Visualizing what you really want in life can be one of the most powerful ways to manifest your dreams. A vision board can be a simple and yet truly powerful tool in visualization.

Vision boards are also known as goal maps, goal boards and treasure maps, and the concepts behind them have been used for generations. Still, they’re gathering renewed interest as people realize how powerful they can be in bringing dreams to life. My life and goal accomplishment has really differed from times I used boards and times I did. I need the physical board for focus and reining in my wanderlust tendencies!

Use these basic guidelines to create this tool for yourself:

  1. A vision board begins with a foundation. This may be a poster board, foam board, tri-fold board, or cork board. Use what works best for you. Choose a foundation that speaks to you, one that you feel you can easily and effectively build upon.
  2. A vision board includes imagery. You can clip pictures out of books, magazines, or the newspaper. If you prefer, you can draw the images yourself. What matters here is that images are present, because your vision board needs to be visual in nature. Seeing pictures of your priorities, dreams, and goals will help you focus on them.
  • Allow yourself to experiment with different mediums while creating the images for your vision board. Find photographs, sketches, clip art and other images; then draw any subjects for which you couldn’t find an appropriate piece of art.
  1. A vision board includes writing. Writing isn’t mandatory, but it can play a role in identifying the key pieces of information. You want to make sure that you can look at your vision board at any point in the future and know exactly what you intended by each picture, word or thought included on it.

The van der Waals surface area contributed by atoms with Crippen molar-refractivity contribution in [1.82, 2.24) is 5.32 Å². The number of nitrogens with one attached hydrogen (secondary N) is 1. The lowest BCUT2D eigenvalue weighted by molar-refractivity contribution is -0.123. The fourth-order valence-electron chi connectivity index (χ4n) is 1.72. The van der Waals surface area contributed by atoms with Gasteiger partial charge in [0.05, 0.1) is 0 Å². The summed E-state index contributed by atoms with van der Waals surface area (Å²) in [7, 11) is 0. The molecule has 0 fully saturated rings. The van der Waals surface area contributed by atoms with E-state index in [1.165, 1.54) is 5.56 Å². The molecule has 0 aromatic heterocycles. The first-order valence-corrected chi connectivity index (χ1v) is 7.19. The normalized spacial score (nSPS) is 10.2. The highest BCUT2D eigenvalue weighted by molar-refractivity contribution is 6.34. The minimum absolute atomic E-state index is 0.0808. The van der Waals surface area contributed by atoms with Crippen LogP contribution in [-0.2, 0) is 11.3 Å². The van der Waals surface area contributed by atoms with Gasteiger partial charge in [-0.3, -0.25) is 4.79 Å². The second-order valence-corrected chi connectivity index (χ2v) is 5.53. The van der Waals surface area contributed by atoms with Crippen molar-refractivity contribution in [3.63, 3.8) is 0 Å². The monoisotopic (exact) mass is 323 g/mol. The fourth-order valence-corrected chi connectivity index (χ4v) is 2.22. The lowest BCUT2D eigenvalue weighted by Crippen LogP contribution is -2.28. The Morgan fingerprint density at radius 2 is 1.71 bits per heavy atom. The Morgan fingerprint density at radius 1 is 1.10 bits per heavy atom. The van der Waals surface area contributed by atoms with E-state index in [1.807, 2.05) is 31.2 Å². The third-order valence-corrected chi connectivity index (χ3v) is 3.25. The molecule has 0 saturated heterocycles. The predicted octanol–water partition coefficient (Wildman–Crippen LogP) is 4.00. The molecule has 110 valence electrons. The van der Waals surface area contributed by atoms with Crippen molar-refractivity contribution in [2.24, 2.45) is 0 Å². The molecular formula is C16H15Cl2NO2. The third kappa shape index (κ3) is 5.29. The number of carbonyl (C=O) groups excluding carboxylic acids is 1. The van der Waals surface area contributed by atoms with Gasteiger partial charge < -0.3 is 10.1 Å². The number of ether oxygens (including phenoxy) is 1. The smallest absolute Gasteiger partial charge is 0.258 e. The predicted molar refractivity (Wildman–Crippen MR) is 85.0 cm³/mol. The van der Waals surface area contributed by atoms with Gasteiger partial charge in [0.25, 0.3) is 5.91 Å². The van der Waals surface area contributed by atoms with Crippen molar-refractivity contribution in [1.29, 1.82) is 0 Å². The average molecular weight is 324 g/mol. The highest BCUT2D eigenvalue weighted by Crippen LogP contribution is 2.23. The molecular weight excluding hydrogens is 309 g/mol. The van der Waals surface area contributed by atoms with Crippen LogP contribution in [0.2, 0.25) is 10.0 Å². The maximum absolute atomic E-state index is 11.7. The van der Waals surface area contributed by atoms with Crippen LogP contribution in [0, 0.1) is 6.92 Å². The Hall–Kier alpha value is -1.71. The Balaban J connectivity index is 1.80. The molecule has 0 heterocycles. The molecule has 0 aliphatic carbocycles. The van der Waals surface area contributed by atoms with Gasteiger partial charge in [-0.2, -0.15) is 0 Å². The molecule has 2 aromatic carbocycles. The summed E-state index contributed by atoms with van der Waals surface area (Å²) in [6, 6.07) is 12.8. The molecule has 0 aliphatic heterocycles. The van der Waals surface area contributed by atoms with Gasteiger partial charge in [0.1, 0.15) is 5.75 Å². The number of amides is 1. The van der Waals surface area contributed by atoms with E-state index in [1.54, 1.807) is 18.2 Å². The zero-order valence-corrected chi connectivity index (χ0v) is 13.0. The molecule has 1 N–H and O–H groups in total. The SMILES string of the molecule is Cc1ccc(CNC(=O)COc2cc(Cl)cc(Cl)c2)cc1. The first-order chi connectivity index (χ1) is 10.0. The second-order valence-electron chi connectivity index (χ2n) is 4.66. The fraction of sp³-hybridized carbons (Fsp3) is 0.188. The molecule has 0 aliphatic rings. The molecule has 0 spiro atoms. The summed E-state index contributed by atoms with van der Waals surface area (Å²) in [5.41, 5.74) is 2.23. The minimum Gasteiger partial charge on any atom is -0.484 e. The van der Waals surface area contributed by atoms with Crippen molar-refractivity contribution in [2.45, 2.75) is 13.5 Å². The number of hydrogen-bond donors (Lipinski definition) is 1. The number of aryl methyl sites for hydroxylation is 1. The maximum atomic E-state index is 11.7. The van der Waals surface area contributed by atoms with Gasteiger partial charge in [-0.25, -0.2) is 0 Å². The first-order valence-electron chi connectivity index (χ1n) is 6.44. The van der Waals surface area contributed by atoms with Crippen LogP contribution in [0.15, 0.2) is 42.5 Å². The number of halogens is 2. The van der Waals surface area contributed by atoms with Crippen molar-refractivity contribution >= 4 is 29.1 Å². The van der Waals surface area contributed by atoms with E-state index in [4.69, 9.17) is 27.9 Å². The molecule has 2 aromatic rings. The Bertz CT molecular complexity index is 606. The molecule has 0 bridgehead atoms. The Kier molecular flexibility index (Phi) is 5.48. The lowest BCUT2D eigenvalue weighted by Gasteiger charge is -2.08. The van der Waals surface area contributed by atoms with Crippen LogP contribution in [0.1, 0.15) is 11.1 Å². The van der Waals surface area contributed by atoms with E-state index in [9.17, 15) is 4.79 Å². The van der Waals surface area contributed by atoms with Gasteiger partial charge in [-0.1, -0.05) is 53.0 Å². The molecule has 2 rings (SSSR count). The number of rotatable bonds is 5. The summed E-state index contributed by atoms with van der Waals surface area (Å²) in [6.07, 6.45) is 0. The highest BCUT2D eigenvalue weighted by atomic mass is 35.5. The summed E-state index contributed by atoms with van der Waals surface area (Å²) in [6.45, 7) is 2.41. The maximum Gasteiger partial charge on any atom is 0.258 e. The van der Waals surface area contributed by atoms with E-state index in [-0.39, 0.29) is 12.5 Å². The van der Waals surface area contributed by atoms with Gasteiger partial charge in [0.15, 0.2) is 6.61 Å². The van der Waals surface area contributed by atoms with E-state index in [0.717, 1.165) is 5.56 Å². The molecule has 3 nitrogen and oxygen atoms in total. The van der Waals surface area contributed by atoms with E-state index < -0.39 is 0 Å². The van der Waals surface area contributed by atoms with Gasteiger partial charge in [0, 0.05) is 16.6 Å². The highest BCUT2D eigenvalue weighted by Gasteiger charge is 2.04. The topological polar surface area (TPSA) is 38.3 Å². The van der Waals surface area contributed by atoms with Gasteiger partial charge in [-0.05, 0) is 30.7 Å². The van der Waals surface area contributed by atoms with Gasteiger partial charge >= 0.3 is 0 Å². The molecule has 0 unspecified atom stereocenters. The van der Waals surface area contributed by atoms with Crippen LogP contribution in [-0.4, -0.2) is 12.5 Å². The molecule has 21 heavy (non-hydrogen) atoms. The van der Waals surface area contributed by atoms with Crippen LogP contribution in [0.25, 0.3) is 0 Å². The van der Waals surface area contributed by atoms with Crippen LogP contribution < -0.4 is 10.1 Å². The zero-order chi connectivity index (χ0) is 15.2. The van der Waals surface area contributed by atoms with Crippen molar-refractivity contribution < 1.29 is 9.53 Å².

Your goal map is limited only by the extent of your personal creativity. It may be simple and strategic or it may be a highly detailed work of art. Ultimately, it’s up to you to decide what best suits your needs.

The general elements in an effective and motivating vision board are:

  1. Visual. Your subconscious tends to work in terms of images and pictures, and so your vision board should be as visual as you can possibly make it. Supplement the images with phrases and words as needed.
  2. Emotional. Every image on your goal map should evoke some type of positive emotional response out of you. Seeing it should fuel your motivation to achieve your dreams.
  3. Strategic. This tool should be placed strategically in a location where you receive maximum exposure to it. Seeing your vision board as often as possible will help you stay focused on your goals and dreams.
  4. Personal. Your vision board needs to emit positive energy. If you think that you’ll be criticized or forced to justify yourself for your vision board, then keep it in a private location so nobody else can bother it or you.

Beyond these basic guidelines, let this tool be whatever you want to make of it. Ultimately, it’s yours to design, develop and utilize as you see fit. You can add to it and change it over time as your goals and focuses change.

If you are interested in joining in my virtual vision board workshop on Thursday, January 13 at 1pm CST, email me here and I will get you ready to roll!

Here’s to your best year yet!